it amounts to for the GM model and is observed to be Rω = 7 ± 3 in the global analysis of Kunze et al. (2006). In consequence, the maximum strain variance is typically set to 0.1 (Kunze et al. 2006; Waterman et al. 2014) or 0.2 (Whalen et al. 2012, 2015). It has been argued (e.g., Munk 1981; Gargett et al. 1981; Gargett 1990) that if the wavenumber cutoff is to be associated with a fixed Richardson number, the product Emc should be constant so that the cutoff mc shifts to lower wavenumbers m < 2π/10 m−1 as the energy increases above EGM. For higher wavenumbers mc ≤ m ≤ mu ≈ 10mc, Munk (1981) and Gargett et al. (1981) suggest a different spectral shape proportional to (m)−1 (see also, e.g., Lindborg 2006; Kunze 2019). Based on simple stability arguments applicable to both atmospheric and oceanic internal gravity waves, such a wavenumber dependence is associated with spectral saturation (Orlanski and Bryan 1969; Munk 1981; Smith et al. 1987), that is, the situation when the waves are only just stable and added energy will trigger instability and thus enhanced energy loss (Thorpe 2007). For the GM model with an average shear spectral level of 0.5N2/mc, the wavenumber spectrum in this wavenumber range is given by (see also Kunze et al. 2006):
Analogously, for an observed variance ⟨(uz)2⟩ distributed over a wavenumber range m2 − m1, the wavenumber spectrum follows
Extending this wavenumber dependence to lower wavenumbers, i.e., the internal wave wavenumber range, produces so-called “saturation spectra” and provides an upper bound for the fitted Argo spectra.
These concepts introduce a variety of related but different criteria to determine spectral saturation and to identify an unsaturated wavenumber range in which the spectral analysis should be performed. A suitable saturation criterion for the purpose of this study is selected based on sensitivity tests of spectral parameters to these criteria combined with different, a priori defined wavenumber ranges for a subset of Argo data. Due to its high level of technicality, this sensitivity analysis is presented in the appendix. Its main outcome can be summarized as follows: the differences between the various test cases are rarely significant within the uncertainty of the method [Pollmann et al. (2017) find the finestructure method’s uncertainty to underlying assumptions and parameter settings can reach a factor of 5]. For practical reasons, a combination of wavenumber range and saturation criterion was chosen that ensures (i) a relatively high number of individual estimates, (ii) a parameter variance not too far above or below that of previously used and evaluated settings (Whalen et al. 2012, 2015), (iii) a heuristic upper level for internal wave energy, and (iv) not too broad fit confidence intervals. The last point is the reason why the previous approach of considering a lower wavenumber bound m1 = 2π/100 m−1 and an upper wavenumber bound m2 given by either 2π/10 m−1 or the wavenumber for which a maximum strain variance of 0.1 is reached (Kunze et al. 2006; Waterman et al. 2014; Pollmann et al. 2017) was not followed. Instead, the wavenumber range is m1 = 2π/100 m−1 to m2 = 2π/100 m−1 and only spectra with at least three points within this range and a corresponding shear variance below N2 are considered [i.e., saturation is associated with an inverse Richardson number Ri−1 = ⟨(uz)2⟩/N2 = 1].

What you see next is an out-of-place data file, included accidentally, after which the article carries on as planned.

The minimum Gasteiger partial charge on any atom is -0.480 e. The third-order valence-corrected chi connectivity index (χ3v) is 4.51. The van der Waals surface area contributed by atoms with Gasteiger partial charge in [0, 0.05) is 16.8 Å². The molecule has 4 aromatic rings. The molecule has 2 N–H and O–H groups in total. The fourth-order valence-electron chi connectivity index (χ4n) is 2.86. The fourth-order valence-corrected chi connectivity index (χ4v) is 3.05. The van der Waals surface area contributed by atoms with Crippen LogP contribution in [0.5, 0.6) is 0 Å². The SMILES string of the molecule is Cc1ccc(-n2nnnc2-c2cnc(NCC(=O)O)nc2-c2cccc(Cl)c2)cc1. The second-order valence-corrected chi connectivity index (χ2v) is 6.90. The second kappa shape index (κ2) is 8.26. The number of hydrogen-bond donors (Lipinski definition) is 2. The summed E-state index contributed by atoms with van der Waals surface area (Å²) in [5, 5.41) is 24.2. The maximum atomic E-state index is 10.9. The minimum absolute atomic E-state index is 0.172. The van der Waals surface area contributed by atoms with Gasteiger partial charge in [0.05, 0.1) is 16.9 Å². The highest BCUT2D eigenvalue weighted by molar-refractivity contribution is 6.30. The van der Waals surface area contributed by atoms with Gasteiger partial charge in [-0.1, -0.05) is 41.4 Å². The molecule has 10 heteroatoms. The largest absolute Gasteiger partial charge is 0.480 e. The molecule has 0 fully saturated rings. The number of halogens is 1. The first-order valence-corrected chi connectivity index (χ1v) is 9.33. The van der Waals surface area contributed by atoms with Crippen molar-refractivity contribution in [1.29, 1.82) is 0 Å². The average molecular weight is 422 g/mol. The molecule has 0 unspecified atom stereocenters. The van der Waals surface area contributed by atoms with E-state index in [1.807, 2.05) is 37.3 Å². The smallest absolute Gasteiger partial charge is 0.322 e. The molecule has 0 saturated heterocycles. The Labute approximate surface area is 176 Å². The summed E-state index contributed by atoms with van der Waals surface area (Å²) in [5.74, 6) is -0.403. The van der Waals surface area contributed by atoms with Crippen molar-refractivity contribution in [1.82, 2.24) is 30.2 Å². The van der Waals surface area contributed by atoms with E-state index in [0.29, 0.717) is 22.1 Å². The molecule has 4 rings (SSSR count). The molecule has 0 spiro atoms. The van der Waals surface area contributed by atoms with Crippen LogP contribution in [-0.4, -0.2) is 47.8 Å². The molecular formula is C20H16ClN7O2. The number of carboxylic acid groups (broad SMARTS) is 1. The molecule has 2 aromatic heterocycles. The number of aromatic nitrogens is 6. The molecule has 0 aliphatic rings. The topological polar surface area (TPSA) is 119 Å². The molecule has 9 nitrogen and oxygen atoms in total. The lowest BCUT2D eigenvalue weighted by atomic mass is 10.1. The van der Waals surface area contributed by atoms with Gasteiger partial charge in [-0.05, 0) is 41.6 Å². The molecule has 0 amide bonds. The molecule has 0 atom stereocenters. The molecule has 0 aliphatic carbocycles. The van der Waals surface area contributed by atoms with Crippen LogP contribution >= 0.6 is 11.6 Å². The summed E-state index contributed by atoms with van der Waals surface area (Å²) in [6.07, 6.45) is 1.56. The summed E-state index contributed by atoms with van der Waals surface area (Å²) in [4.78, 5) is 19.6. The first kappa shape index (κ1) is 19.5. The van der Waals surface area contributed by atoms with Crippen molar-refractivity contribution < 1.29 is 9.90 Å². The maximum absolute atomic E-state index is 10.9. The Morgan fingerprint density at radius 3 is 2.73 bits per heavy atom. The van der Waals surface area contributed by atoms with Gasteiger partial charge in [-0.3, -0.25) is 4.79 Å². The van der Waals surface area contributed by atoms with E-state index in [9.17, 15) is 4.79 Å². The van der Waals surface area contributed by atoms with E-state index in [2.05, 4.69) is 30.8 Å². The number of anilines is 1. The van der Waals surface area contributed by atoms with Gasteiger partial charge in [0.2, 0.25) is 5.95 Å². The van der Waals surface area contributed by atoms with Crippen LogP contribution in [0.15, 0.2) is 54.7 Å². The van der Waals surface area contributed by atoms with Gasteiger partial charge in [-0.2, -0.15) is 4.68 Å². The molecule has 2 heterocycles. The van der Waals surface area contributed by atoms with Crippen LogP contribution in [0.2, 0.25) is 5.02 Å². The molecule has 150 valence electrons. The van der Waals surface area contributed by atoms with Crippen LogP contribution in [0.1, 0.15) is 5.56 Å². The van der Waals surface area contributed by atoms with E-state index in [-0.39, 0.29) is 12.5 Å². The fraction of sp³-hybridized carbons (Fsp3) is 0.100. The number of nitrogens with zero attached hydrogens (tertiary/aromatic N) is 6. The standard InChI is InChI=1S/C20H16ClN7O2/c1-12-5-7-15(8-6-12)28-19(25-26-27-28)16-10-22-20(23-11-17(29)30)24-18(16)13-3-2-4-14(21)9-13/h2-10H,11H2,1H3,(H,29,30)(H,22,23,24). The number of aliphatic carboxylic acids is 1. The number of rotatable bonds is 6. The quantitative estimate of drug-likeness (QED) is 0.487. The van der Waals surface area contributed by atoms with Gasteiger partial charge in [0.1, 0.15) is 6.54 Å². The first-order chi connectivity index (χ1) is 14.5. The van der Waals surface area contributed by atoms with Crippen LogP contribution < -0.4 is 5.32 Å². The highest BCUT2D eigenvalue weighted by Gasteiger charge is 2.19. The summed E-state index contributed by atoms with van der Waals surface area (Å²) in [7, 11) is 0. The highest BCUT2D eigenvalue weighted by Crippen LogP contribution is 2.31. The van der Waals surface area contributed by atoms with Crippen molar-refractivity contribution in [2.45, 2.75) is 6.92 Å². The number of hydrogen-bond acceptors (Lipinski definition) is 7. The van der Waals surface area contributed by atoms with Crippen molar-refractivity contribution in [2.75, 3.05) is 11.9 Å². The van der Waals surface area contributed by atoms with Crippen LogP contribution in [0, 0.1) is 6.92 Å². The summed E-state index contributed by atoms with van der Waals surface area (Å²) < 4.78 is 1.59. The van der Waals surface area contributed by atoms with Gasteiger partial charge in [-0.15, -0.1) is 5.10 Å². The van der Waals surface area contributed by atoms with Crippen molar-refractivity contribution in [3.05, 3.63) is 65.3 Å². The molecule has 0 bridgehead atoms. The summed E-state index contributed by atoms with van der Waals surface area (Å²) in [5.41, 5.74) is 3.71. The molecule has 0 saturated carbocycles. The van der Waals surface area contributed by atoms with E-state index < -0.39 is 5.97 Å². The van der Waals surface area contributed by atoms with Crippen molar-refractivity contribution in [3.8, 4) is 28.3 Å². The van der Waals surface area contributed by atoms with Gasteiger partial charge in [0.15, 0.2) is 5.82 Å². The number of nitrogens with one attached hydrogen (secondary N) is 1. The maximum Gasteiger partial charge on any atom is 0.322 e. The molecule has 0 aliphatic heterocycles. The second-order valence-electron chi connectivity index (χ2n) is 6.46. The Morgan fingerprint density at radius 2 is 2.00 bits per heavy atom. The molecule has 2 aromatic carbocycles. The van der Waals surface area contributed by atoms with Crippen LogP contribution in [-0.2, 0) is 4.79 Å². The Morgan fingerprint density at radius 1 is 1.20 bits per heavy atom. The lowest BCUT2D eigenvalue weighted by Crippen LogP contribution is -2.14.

The shear variance needed for this calculation is estimated from the internal wave energy level E, which is obtained from observed strain spectra using Eq. (8) and is then used to estimate shear spectra based on Eq. (9). This procedure relies on the assumptions that the local internal wave field is adequately represented by the observed strain spectrum and that its form, in particular its frequency dependence, does not depart too much from that of the GM model, that is, similar assumptions as those underlying the approach of defining an upper strain variance limit to identify the transition to saturation. Shear variance is obtained by integrating these spectra over the same wavenumber range as chosen before in the calculation of strain variance and internal wave energy from Eq. (8), that is, m1 = 2π/100 m−1 to m2 = 2π/10 m−1.
c. Spectral fits and TKE dissipation rates
Using data collected from January 2006 to December 2017 and following the procedure detailed in Pollmann et al. (2017), vertical wavenumber spectra of strain, , are calculated from half-overlapping 200-m segments of strain profiles with an average vertical resolution not coarser than 10 m (see also, e.g., Kunze et al. 2006; Whalen et al. 2012, 2015). From each individual spectrum, the spectral slope s and the wavenumber scale are estimated from a least squares fit using MATLAB’s trust-region-reflective algorithm. The starting points are given by the GM values sGM = 2 and , and the upper and lower bounds for the fitted parameters are a factor of 20 around these starting points except for the lower bound of s, which is smin = 1.001. The fitting iteration is continued until convergence within numerical precision is achieved. The internal wave energy level E is then calculated by inserting the fitted and s into Eq. (8) and integrating between m1 = 2π/100 m−1 and m2 = 2π/10 m−1. This integration produces the strain variance on the left-hand side, which is obtained by summing the squared Fourier amplitudes; the integration on the right-hand side is done numerically. Inserting these energy levels E into Eq. (9) and integrating over the same wavenumber range gives an estimate of the associated shear variance, which is used to identify whether the spectrum in question covers the unsaturated part of the internal wavenumber spectrum only, assuming saturation at an inverse Richardson number Ri−1 = ⟨(uz)2⟩/N2 = 1. If the spectra pass this test, the results are kept and sorted into depth bins based on the segments’ average depth.